Local Elections: Why would anyone want to be a councillor?
- Credit: Archant
As a councillor, you can face criticism from residents, the press, political opponents and even supposed allies, so why would anyone want the job?
“I wanted to become a councillor to do my bit in the community and make a difference, Collier Row,” said Andy Mann, 43, who was elected in 2002 as a Conservative but left the party in 2006 to join the Residents’ Association.
“Some councillors, when elected, choose to do nothing for years, but I spent many, many hours in the town hall. If you divide the salary into the hourly rate, I wouldn’t have got the minimum wage.”
And the more vocal councillors will always draw attention, sometimes negative.
“You get people writing to the Recorder moaning, but you need thick skin,” said Andy. “If you’re going to be a politician, it’s what you expect.”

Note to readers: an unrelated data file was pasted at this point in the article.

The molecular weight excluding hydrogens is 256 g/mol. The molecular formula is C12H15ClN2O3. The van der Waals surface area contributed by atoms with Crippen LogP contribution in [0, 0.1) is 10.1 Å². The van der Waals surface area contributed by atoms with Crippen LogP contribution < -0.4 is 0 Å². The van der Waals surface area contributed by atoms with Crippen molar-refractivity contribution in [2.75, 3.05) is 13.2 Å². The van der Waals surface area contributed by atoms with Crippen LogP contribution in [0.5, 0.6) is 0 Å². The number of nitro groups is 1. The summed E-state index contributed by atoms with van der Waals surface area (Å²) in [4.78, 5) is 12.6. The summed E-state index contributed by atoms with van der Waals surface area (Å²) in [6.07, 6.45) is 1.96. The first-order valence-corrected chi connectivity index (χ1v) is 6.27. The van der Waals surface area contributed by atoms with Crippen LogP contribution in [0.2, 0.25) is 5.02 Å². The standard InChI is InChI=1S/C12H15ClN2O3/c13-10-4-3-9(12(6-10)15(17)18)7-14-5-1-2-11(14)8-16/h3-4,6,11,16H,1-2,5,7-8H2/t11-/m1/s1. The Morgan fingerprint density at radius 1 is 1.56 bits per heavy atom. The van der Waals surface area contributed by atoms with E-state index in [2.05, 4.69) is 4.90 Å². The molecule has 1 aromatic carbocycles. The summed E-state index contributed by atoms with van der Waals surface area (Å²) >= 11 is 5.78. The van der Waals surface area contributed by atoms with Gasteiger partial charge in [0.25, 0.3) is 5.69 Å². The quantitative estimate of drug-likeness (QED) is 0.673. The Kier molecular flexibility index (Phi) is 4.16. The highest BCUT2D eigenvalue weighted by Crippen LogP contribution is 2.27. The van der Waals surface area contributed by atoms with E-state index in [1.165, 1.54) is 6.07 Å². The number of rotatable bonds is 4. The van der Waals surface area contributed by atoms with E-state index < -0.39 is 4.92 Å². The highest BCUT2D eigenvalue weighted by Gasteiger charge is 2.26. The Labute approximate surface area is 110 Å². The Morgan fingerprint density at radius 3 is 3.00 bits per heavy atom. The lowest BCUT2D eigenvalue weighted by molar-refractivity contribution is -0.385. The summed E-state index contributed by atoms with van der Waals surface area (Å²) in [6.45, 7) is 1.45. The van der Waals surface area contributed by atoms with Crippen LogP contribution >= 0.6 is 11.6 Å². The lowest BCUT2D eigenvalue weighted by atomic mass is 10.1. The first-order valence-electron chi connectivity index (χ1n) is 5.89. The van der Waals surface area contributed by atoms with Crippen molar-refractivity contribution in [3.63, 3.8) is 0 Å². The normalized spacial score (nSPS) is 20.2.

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He left the council in 2010, after losing his seat to the Conservatives. He is now a Scout leader but said that people still ask him whether he will stand again.
“People ask about me coming back but I’m not. I’ve done my time on the council. Now I want to focus on Scouting in Romford,” he said.
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